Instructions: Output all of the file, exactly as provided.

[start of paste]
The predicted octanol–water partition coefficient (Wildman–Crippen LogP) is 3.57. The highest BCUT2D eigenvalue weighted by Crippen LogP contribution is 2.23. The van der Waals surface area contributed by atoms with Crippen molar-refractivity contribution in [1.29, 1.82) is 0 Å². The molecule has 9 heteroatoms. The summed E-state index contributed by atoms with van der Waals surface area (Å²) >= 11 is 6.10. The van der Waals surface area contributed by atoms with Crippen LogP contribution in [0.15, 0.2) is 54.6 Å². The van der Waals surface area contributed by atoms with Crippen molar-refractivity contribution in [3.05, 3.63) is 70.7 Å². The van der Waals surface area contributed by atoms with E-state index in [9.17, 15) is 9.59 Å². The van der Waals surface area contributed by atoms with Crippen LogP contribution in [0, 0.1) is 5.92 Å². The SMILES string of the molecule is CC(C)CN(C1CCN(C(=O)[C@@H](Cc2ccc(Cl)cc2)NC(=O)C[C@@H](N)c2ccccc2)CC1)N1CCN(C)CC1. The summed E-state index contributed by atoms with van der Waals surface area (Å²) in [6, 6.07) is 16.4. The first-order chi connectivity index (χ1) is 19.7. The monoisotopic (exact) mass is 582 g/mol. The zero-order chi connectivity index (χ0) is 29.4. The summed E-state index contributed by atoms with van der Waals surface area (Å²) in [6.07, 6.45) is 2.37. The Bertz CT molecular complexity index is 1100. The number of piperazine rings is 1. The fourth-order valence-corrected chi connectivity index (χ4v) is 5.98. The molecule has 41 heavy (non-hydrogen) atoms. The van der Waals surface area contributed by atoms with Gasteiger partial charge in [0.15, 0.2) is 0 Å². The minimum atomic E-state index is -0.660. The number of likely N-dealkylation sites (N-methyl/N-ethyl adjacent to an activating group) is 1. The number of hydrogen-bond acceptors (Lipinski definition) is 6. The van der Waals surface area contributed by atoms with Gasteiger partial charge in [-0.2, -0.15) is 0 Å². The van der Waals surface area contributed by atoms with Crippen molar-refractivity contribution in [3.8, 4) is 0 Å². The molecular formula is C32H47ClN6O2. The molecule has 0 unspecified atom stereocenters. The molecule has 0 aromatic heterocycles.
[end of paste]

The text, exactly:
The predicted octanol–water partition coefficient (Wildman–Crippen LogP) is 3.57. The highest BCUT2D eigenvalue weighted by Crippen LogP contribution is 2.23. The van der Waals surface area contributed by atoms with Crippen molar-refractivity contribution in [1.29, 1.82) is 0 Å². The molecule has 9 heteroatoms. The summed E-state index contributed by atoms with van der Waals surface area (Å²) >= 11 is 6.10. The van der Waals surface area contributed by atoms with Crippen LogP contribution in [0.15, 0.2) is 54.6 Å². The van der Waals surface area contributed by atoms with Crippen molar-refractivity contribution in [3.05, 3.63) is 70.7 Å². The van der Waals surface area contributed by atoms with E-state index in [9.17, 15) is 9.59 Å². The van der Waals surface area contributed by atoms with Crippen LogP contribution in [0, 0.1) is 5.92 Å². The SMILES string of the molecule is CC(C)CN(C1CCN(C(=O)[C@@H](Cc2ccc(Cl)cc2)NC(=O)C[C@@H](N)c2ccccc2)CC1)N1CCN(C)CC1. The summed E-state index contributed by atoms with van der Waals surface area (Å²) in [6, 6.07) is 16.4. The first-order chi connectivity index (χ1) is 19.7. The monoisotopic (exact) mass is 582 g/mol. The zero-order chi connectivity index (χ0) is 29.4. The summed E-state index contributed by atoms with van der Waals surface area (Å²) in [6.07, 6.45) is 2.37. The Bertz CT molecular complexity index is 1100. The number of piperazine rings is 1. The fourth-order valence-corrected chi connectivity index (χ4v) is 5.98. The molecule has 41 heavy (non-hydrogen) atoms. The van der Waals surface area contributed by atoms with Gasteiger partial charge in [0.15, 0.2) is 0 Å². The minimum atomic E-state index is -0.660. The number of likely N-dealkylation sites (N-methyl/N-ethyl adjacent to an activating group) is 1. The number of hydrogen-bond acceptors (Lipinski definition) is 6. The van der Waals surface area contributed by atoms with Gasteiger partial charge in [-0.2, -0.15) is 0 Å². The van der Waals surface area contributed by atoms with Crippen molar-refractivity contribution in [3.8, 4) is 0 Å². The molecular formula is C32H47ClN6O2. The molecule has 0 unspecified atom stereocenters. The molecule has 0 aromatic heterocycles.